Thursday, 17 April 2014

Money for nothing

Whether it is at CCHQ instigation as some suggest or simply axe-grinding journalism, The Times doggedly continues it's investigation into how Ukip handles its finances.

Today the shit-coloured spotlight falls on the past activities of a now inactive fund-raising call centre. Like the broad-brush innuendo aimed yesterday at Nigel Farage, the articles contain lots of financial detail accompanied by critical comments from former workers.

Implying creativity in a party's accounts is hardly a novelty. For a Murdoch flagship paper to put so much effort into mud-slinging smacks of sweaty desperation somewhere along the food-chain.

That might explain why the obvious has been overlooked viz. anyone thinking of voting Ukip is hardly likely to be a Times reader. Even their own poll said as much.

Wednesday, 16 April 2014

Critical condition prevails

The airing of complaints about the NHS in Wales is hardly a new phenomenon and the media can't be expected to cover every little detail in a story. The same can be said about the lead item broadcast yesterday by BBC Wales Today on the poor out-of-hours GP service in the Cardiff area.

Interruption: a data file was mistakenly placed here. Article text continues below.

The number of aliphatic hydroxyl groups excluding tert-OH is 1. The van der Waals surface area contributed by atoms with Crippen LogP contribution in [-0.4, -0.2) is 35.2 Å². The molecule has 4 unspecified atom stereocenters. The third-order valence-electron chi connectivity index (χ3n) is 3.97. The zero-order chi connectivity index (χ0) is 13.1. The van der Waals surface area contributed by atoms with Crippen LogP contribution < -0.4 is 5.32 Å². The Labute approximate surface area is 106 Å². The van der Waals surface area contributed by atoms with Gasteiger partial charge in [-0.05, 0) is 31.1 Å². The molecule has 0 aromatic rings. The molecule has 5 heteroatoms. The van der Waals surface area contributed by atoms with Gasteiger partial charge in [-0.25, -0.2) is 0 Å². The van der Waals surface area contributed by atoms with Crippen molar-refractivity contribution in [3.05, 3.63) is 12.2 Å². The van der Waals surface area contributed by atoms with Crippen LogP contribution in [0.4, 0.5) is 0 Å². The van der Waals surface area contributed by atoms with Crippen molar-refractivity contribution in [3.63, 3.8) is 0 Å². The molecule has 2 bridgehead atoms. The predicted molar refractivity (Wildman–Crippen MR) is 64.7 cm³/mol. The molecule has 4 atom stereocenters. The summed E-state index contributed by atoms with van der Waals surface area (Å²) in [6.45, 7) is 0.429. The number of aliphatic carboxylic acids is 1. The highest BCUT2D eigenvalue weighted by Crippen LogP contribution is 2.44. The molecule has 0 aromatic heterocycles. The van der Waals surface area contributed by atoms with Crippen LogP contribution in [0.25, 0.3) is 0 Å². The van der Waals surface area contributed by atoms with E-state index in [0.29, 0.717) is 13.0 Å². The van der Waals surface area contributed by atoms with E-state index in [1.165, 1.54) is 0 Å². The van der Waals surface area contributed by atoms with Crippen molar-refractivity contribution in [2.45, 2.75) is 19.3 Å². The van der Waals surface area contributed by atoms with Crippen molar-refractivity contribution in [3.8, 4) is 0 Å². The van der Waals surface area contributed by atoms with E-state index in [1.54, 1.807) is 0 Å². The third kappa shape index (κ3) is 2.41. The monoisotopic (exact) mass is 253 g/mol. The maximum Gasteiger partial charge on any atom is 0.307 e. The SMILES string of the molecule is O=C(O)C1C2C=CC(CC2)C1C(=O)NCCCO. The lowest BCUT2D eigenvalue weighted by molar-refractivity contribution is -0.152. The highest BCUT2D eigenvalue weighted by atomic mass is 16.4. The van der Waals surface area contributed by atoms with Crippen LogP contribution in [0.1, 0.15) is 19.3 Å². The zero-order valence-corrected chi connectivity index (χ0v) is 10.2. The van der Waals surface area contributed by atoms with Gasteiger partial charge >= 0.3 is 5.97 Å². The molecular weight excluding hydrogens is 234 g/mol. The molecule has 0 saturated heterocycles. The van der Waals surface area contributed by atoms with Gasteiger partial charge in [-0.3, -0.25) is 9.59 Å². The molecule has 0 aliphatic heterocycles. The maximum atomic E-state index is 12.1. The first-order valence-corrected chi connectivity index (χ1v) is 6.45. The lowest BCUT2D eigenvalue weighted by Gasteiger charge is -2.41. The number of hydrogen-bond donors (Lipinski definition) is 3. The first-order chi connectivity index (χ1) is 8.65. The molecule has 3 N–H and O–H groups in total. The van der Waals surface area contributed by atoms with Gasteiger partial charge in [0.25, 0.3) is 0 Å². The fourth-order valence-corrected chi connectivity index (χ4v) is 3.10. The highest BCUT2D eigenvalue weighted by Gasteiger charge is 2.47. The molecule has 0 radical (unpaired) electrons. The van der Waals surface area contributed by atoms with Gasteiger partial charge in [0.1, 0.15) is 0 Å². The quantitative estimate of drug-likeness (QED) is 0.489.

On second thoughts, maybe the fact that the couple with a grievance are both former BBC presenters was slightly relevant, don't you think?

Tuesday, 15 April 2014

It's getting nasty out there

It's all starting to kick off as pre-election/recess recriminations fly among press and political parties.

Totnes MP Sarah Wollaston is feeling the heat for backing the accusers of Nigel Evans. Former GP Wollaston has previously been described as 'the nation's super-nanny' by fellow tory backbenchers for her heightened sense of empathy with staff.

Meanwhile, Nick Clegg gets pilloried in the Daily Malice for being the man who know nothing about Cyril Smith. The Lib Dem leader told the Telegraph that he would not have made tribute to the Rochdale MP on his 80th birthday in 2008 had he been "aware of the allegations".

Ukip leader Nigel Farage makes the papers with the revelation that he faces investigation over his MEP expenses

Labour must be wondering when it will be their turn in the barrel. Patience, comrades.

Monday, 14 April 2014

The good news and the really bad news

A spot of good news for Lib Dems comes in the form of today's Guardian/ICM poll. This has them holding 12% support - one point above UKIP. Conservatives are down three points at 32% with Labour on 37%

Predicted European election results are something else.



Sunday, 13 April 2014

Line of Death and other things in Llangollen

It won't take long for Welsh tories arriving back from their conference in Llangollen to unpick the hyperbole. By the time they're putting the kettle on, many will be wondering if Cameron's 'Line of Death' speech on Welsh NHS performance was a such a good idea.

It all sounded jolly good at the time, even though the rhetoric delivered from the podium by the likes of Jeremy Hunt was less about blue water as blue rinse.

A rallying call to depleted troops about to go over the top was essential of course.